Welcome to Watches You Should Know, a column highlighting little-known watches with interesting backstories and unexpected influence. Today: the Fiyta Spacemaster.
If you’ve never heard of the mechanical chronograph watch made specially for China’s space program and worn during the nation’s first spacewalk, that wouldn’t be surprising. But relative obscurity just makes something like this more fun to discover. The Fiyta Spacemaster not only has a cool story behind it, but it’s crammed with specialized features and details designed for use in harsh celestial conditions. The “Fiyta Extravehicular Space Watch,” as it has also been called, is a watch to fully geek out on, and would pair perfectly with freeze-dried astronaut ice cream.
In 2008, taikonaut and ex-fighter pilot Zhai Zhigang spent about 15 minutes outside the Shenzhou 7 spacecraft far above the earth, during which time he retrieved materials for testing and waved a Chinese flag for the cameras. He did all this with a Fiyta watch wrapped around the sleeve of his spacesuit. Despite making history during the country’s first successful spacewalk, only a very limited number of special watches were released to the public to commemorate the occasion. Zhai Zhigang had a massive 54mm-wide watch made of titanium on his arm, and 53 of this exact model were made — 3 of which were worn by the 3 taikonauts aboard the Shenzhou 7 themselves. In addition, 699 pieces were made at a relatively more wearable 44mm wide in stainless steel for the general pubic.
Fiyta sells a large number of mass-produced and affordable watches in mainland China, but the company exists under the state-owned aerospace and defense conglomerate Aviation Industry Corporation of China (AVIC). Alongside Fiyta watches, the group’s other subsidiaries are producing things like fighter jets, bombers, helicopters, transport aircraft, civilian aircraft, and more. If that’s not marketing gold for a watch company, what is? Moreover, Fiyta has continually supplied the watches for China’s manned space missions.
Fiyta worked with the China National Space Administration (CNSA) and the Astronaut Center of China (ACC) to engineer the Spacemaster for the extreme rigors of outer space and the three-man crew’s working environment, including for blastoff and re-entry to earth. This has resulted in some unusual characteristics — according to Fiyta, the brand developed a special lubricant for the movement that will allow the watch to function in temperature ranges between 80 degrees Celsius and -80 degrees Celsius.
The watch was also stress-tested for magnetic fields (around 600 gauss), shock resistance, thermal vacuums, acceleration, and anti-vibration. Notably, the water resistance rating is only 50m, but that’s not a big concern in space. Other practical attributes are antireflective sapphire crystal and a screw-down crown that atypically screws in counterclockwise, apparently to prevent accidental loosening.
There are also design features of the Fiyta Spacemaster tailored to taikonauts’ missions that won’t be found on many other watches. First, the rotating titanium bezel has special markers to track a time interval of eight hours, which is the length of life support in the Feitian EVA spacesuit. The chronograph minute counter at 12 o’clock is divided into 5-minute segments with 30 minutes marked in blue and 45 minutes marked in green — these are for timing tasks the taikonauts must regularly complete within those specific time frames. Finally, an AM/PM indicator helps keep the crew oriented to earth time.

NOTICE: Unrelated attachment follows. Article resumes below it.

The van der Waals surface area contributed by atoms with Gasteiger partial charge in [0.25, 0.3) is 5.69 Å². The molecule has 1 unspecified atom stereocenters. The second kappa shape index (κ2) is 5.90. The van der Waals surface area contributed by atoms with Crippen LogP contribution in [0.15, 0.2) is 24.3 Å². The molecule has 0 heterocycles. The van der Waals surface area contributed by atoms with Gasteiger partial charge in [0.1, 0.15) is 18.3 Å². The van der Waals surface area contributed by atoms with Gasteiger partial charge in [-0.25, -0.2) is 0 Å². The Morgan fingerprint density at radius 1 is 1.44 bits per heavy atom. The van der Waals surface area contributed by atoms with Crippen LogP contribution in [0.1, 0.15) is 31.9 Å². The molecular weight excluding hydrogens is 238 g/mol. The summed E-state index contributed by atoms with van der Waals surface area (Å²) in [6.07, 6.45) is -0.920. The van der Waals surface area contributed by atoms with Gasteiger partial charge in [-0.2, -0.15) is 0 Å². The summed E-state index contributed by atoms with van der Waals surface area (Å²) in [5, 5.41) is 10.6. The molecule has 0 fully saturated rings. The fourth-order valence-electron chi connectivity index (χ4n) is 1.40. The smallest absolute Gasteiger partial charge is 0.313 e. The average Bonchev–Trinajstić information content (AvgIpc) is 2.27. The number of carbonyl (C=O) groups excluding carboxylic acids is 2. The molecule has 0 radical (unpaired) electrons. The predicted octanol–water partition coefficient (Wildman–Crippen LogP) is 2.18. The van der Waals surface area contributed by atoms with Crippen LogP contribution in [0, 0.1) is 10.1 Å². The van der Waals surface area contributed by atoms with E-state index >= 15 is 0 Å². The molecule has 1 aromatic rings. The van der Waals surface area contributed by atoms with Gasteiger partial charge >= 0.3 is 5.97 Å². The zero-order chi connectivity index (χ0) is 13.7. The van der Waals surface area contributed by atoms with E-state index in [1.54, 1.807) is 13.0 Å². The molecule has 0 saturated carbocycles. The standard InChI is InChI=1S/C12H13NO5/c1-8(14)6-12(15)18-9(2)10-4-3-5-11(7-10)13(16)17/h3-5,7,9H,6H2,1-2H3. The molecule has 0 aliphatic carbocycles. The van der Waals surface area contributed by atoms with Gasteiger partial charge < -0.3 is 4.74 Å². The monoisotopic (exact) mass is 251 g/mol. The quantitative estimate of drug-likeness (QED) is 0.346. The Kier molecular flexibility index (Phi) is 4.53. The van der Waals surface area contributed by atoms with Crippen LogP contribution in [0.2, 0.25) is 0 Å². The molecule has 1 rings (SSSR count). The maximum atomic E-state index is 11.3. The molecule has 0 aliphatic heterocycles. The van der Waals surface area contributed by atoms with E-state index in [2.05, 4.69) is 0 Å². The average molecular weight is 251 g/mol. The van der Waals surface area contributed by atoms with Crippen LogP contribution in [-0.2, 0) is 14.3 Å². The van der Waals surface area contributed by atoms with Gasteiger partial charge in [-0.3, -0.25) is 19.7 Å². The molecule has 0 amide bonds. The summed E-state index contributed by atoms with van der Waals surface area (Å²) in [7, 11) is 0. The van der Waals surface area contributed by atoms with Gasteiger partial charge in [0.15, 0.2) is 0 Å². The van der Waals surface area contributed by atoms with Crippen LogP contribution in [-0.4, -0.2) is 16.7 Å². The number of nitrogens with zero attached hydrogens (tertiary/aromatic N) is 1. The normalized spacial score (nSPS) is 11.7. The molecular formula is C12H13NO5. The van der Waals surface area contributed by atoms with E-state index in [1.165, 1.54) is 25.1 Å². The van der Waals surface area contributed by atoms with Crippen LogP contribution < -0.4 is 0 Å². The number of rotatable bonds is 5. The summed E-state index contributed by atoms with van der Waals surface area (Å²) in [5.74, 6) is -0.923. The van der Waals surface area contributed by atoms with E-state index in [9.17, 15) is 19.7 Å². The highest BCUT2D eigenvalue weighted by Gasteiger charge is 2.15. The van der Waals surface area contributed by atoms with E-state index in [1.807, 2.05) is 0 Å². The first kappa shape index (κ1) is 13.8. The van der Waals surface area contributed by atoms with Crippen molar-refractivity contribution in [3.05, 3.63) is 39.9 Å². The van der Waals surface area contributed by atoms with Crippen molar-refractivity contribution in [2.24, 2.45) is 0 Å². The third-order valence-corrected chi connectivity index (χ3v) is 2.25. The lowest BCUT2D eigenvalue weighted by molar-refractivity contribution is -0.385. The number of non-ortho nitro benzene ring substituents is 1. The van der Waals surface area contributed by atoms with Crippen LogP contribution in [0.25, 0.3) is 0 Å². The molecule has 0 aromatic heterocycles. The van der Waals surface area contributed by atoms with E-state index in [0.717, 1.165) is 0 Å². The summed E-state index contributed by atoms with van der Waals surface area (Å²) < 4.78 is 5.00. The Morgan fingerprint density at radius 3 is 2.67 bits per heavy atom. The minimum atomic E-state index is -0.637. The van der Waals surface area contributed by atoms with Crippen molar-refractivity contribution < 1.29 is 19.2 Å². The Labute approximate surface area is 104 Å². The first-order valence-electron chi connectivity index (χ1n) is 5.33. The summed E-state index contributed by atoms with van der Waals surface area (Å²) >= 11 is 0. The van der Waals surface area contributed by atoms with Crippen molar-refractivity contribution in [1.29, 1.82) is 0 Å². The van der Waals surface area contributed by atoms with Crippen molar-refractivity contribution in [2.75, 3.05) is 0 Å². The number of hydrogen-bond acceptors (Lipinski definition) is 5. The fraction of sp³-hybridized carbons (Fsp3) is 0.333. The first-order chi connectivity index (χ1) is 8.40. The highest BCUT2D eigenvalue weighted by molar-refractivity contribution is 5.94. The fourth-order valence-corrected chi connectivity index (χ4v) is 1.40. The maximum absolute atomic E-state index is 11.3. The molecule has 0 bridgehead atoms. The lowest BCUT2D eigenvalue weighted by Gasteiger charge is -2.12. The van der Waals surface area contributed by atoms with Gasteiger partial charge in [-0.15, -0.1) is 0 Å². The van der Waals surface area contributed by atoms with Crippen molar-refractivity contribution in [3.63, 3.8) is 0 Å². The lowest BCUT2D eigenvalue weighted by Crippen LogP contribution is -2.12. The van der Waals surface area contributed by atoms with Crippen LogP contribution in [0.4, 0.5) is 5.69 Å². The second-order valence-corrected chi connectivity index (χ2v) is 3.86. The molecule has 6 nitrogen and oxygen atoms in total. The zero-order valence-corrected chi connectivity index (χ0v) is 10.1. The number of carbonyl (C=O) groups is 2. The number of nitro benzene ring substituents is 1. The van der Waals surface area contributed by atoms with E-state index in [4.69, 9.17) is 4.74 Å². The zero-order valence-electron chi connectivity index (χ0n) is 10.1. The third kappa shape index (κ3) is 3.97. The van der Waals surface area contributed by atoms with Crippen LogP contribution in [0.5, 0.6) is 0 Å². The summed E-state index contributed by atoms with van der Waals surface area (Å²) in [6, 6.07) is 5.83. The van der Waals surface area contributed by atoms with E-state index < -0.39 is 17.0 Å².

Information regarding the manually-wound chronograph movement inside is unsurprisingly vague — this remains an issue across much of the Chinese watch industry as it continues to develop (rapidly) in terms of design and innovation, but also consistent and reliable communication. The brand claims the movement was jointly developed by Fiyta and the Shanghai Watch Factory, but details are “confidential” and some have speculated that it is based on an ETA/Valjoux 7754. While many Fiyta watches use Japanese Miyota movements, we do know that the Fitya Spacemaster’s movement has a power reserve of 45 hours. Automatic winding is nice for when on earth, but would be pretty useless in space without gravity to help spin the rotor. For the commercial edition, the solid case back features an embossed spacewalk motif and wordage.
“Spacemaster” is the watch’s official name, but it has also been referred to as the “Fiyta Extravehicular Space Watch” in English (which sounds really cool) and the Chinese name’s translation is something like “Fiyta Space Collection Shenzhou 7 Commemorative Watch.” It might not be China’s answer to the iconic Omega Speedmaster Moonwatch or as well-known as some other watches that have been to space, but it has a fascinating background and is visually distinctive. The Fiyta Spacemaster is no longer made, and although it was available online for significantly less than its original price in USD of around $2,000, it's hard to find nowadays. Hopefully, given its fascinating backstory and utilitarian design, it’s a watch that will be brought back into production sometime in the future.